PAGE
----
David over at Imaging Resource has just posted his reviews of the Olympus C-2040 Zoom and the Sony MVC-CD300, here's what he concluded for the Olympus, "With the C-2040 Zoom, Olympus has taken a very good digicam (the C-2020) and made it even better... Its compact size and SLR-style design will endear it to more traditional film-based photographers" and the Sony "With the addition of CD-RW... the CD300 eliminates some of the digicam community's perceived limitations to the CD Recordable technology."
During PMA 2001 Epson announced their new "Print Image Matching" innovation, a system which records "missing colour information" in the EXIF header of JPEG images, this information is understood by compatible printers to produce more accurate and vibrant colours which (in theory) should match the colours in the scene. At the time they announced collaboration with several digital camera manufacturers. Today Epson have announced their updated CP-900 (PhotoPC 3000Z), the CP-920Z with Print Image Matching.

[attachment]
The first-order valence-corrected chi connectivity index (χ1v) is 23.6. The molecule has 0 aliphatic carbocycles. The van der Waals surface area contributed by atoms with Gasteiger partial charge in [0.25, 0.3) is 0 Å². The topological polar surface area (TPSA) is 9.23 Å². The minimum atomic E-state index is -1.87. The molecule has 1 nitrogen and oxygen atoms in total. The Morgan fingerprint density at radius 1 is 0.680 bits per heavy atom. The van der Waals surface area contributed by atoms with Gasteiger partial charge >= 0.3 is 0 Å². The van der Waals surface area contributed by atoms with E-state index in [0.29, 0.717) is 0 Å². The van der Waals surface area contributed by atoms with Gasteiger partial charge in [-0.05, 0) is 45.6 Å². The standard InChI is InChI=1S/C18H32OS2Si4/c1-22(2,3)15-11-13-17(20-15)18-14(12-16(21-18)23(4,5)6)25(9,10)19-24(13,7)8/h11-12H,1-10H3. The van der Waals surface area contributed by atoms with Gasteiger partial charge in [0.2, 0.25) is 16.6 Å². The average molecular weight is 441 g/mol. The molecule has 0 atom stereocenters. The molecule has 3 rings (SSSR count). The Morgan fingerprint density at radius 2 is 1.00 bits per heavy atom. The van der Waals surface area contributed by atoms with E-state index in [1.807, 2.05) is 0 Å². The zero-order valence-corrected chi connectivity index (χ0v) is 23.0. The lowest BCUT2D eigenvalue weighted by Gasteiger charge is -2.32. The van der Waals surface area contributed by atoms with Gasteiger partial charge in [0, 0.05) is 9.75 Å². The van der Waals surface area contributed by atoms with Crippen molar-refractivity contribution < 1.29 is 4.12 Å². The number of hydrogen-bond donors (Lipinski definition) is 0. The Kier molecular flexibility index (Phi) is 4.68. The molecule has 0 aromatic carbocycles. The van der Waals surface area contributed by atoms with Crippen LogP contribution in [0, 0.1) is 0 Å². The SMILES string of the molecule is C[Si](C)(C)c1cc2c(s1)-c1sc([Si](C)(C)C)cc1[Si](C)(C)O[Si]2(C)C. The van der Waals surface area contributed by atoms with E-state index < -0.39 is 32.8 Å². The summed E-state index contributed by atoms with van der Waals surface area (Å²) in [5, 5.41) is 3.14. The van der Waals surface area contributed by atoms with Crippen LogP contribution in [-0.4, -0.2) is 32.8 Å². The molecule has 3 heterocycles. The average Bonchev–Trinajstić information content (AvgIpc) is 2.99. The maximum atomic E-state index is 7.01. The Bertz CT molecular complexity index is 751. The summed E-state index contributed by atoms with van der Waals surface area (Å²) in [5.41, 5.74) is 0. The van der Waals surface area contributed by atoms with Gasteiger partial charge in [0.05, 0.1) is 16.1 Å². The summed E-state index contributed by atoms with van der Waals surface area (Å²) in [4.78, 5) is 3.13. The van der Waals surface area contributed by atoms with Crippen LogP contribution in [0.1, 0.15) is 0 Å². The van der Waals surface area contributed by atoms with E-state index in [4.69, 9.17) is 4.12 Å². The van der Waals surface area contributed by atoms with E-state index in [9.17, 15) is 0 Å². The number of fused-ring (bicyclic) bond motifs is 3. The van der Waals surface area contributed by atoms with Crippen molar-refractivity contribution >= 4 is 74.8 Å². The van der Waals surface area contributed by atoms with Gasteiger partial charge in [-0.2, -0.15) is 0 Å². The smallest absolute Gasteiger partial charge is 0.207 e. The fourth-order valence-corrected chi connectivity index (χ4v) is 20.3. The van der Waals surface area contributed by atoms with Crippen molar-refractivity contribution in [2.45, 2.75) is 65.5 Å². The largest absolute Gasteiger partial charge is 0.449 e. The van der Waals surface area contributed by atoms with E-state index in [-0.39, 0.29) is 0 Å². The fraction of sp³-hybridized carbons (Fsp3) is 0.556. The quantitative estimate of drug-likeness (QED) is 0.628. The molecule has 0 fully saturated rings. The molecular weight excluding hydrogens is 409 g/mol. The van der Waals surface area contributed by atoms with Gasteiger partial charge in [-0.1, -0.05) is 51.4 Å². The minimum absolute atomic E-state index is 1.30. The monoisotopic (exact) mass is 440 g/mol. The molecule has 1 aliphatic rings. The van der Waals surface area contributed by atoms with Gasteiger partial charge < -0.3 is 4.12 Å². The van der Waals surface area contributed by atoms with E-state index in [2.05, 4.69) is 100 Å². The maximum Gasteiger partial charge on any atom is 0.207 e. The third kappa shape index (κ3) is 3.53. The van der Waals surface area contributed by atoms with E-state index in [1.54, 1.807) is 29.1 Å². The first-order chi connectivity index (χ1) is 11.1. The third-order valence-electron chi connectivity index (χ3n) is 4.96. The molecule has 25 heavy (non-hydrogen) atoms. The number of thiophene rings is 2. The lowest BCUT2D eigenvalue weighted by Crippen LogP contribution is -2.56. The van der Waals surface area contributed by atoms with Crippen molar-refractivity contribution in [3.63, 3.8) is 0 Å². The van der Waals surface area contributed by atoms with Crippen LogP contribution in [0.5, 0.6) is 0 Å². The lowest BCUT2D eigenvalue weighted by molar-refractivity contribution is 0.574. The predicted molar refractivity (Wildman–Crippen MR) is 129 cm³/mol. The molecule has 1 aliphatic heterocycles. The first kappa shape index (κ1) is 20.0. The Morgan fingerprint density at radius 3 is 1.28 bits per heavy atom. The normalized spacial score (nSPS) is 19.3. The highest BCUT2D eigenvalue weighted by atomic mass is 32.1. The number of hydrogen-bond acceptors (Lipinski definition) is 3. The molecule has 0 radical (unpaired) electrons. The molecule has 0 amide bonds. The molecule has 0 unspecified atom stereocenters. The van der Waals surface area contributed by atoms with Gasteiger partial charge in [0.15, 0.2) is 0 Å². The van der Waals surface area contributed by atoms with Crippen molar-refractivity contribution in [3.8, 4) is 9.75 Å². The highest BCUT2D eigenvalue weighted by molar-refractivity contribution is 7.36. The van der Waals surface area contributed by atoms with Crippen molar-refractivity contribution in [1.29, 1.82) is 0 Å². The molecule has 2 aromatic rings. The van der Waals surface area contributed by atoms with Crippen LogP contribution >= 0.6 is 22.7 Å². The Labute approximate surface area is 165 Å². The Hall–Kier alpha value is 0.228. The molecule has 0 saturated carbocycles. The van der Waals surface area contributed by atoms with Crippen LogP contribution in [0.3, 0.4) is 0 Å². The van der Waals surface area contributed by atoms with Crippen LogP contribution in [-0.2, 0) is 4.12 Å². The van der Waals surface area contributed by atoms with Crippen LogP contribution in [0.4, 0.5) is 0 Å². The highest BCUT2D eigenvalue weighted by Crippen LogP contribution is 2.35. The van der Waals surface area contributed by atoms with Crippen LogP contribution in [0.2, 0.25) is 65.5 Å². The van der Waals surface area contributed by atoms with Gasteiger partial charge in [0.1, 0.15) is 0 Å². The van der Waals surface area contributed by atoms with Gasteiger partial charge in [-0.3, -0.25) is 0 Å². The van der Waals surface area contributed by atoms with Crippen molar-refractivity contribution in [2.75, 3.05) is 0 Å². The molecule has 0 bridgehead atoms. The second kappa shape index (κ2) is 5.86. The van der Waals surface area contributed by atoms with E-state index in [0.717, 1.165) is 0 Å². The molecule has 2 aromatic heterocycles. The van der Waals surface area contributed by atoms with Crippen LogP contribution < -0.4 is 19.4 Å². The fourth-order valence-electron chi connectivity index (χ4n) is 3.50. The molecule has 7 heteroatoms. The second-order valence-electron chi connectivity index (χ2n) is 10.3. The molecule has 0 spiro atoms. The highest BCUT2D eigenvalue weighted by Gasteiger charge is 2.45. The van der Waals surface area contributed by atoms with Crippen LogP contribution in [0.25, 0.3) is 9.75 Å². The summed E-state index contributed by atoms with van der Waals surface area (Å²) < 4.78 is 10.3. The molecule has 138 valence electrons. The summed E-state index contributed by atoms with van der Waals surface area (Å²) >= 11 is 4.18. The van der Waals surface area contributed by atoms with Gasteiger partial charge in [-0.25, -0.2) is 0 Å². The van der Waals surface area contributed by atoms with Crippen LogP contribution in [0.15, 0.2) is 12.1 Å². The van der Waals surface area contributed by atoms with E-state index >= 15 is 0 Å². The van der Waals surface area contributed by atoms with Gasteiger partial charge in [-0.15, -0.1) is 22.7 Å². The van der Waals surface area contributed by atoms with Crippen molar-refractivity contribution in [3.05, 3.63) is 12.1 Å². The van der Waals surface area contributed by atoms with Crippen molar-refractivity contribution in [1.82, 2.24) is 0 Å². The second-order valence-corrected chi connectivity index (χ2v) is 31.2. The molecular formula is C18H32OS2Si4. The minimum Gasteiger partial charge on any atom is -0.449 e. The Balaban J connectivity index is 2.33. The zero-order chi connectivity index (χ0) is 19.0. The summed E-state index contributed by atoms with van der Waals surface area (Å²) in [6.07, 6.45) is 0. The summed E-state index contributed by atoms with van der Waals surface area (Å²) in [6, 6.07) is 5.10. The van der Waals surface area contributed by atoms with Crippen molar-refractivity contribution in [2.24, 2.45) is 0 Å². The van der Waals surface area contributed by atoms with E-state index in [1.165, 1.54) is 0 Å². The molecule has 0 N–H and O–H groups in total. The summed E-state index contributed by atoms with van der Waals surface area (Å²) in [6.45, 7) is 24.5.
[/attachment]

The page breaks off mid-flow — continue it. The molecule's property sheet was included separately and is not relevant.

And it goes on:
If you're reading this message you're now using our new more powerful servers hosted on the East Coast (Washington) of the US. It's been a long process transferring several GB of website and database from the West coast to East coast (especially as I'm based in London) but it does seem to have gone relatively well. It may take a few days for the DNS changes to propogate throughout the net, during that time you may see an IP address in your address bar instead of "www.dpreview.com", that should eventually go away.